Heather E. Erwin, Alicia Fedewa, Soyeon Ahn, Michelle Thornton; Elementary Students’ Physical Activity Levels and Behavior When Using Stability Balls. Am J Occup Ther 2016;70(2):700220010. https://doi.org/10.5014/ajot.2016.017079
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OBJECTIVE. Physical activity is positively related to improved student behaviors. Stability balls have been used as interventions to affect student behavior. The objective of this study was to determine whether the use of stability balls elicits more physical activity than the use of regular chairs and whether stability balls positively influence behavior.
METHOD. Participants (n = 43 fourth graders) sat on stability balls during class and wore accelerometers. Eight were randomly selected for behavioral observations using momentary time sampling.
RESULTS. Significant decreases in accelerometer counts were found. No obvious difference for on-task behaviors was found between students using stability balls and those using chairs.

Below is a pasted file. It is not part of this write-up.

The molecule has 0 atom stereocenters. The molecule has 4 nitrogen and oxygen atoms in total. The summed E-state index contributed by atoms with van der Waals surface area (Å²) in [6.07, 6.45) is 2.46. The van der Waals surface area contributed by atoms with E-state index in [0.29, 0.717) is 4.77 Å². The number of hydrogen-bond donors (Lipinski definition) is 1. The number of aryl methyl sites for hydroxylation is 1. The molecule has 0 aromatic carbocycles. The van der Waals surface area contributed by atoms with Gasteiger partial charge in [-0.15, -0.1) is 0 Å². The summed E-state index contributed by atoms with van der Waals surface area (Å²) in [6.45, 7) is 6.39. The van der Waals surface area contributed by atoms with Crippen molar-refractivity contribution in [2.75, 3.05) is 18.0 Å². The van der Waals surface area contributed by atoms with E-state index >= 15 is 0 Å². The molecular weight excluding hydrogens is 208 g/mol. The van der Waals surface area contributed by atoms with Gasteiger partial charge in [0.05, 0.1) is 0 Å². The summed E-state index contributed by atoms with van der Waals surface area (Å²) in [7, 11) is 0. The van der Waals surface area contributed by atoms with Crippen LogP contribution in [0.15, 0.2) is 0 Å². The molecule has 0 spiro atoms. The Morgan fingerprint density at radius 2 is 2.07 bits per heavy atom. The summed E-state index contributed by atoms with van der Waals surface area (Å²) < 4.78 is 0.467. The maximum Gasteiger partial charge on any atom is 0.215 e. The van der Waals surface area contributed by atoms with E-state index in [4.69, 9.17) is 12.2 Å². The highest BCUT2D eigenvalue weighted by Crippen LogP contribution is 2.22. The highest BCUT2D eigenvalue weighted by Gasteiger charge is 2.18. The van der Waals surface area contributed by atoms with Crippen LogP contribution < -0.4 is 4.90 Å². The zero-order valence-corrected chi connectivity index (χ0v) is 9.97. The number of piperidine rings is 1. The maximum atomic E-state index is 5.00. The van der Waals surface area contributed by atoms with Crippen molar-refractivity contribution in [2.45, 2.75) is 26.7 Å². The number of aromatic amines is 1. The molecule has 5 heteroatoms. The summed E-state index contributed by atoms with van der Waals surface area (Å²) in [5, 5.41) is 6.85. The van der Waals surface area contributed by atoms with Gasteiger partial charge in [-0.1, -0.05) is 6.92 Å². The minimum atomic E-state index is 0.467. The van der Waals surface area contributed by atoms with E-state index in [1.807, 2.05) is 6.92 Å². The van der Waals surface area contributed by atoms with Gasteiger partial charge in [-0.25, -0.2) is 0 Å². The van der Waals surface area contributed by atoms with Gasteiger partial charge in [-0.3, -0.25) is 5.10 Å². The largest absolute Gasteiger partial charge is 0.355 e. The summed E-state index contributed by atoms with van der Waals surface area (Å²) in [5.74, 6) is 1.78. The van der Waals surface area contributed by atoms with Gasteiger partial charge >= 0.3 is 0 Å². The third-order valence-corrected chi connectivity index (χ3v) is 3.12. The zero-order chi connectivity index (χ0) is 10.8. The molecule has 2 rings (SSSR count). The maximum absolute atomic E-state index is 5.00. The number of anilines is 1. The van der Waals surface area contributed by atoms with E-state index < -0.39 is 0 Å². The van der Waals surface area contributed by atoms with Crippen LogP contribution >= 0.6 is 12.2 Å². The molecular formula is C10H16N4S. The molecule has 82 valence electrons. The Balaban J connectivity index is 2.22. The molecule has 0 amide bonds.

CONCLUSION. Stability balls do not necessarily elicit more physical activity than do chairs; however, students accumulate light-intensity physical activity when using them. Classroom behavior was not detrimentally affected by stability ball use; thus, stability balls do not appear to detract from the classroom instructional atmosphere.
Because stability balls allow students to accumulate light-intensity physical activity without distracting from the learning environment, classroom teachers should be encouraged to use stability balls in lieu of chairs during instructional time if their goal is adding light physical activity within the school day.
All activity counts toward overall accumulation, and stability balls allow students to gain a low level of physical activity without negatively affecting their behavior.
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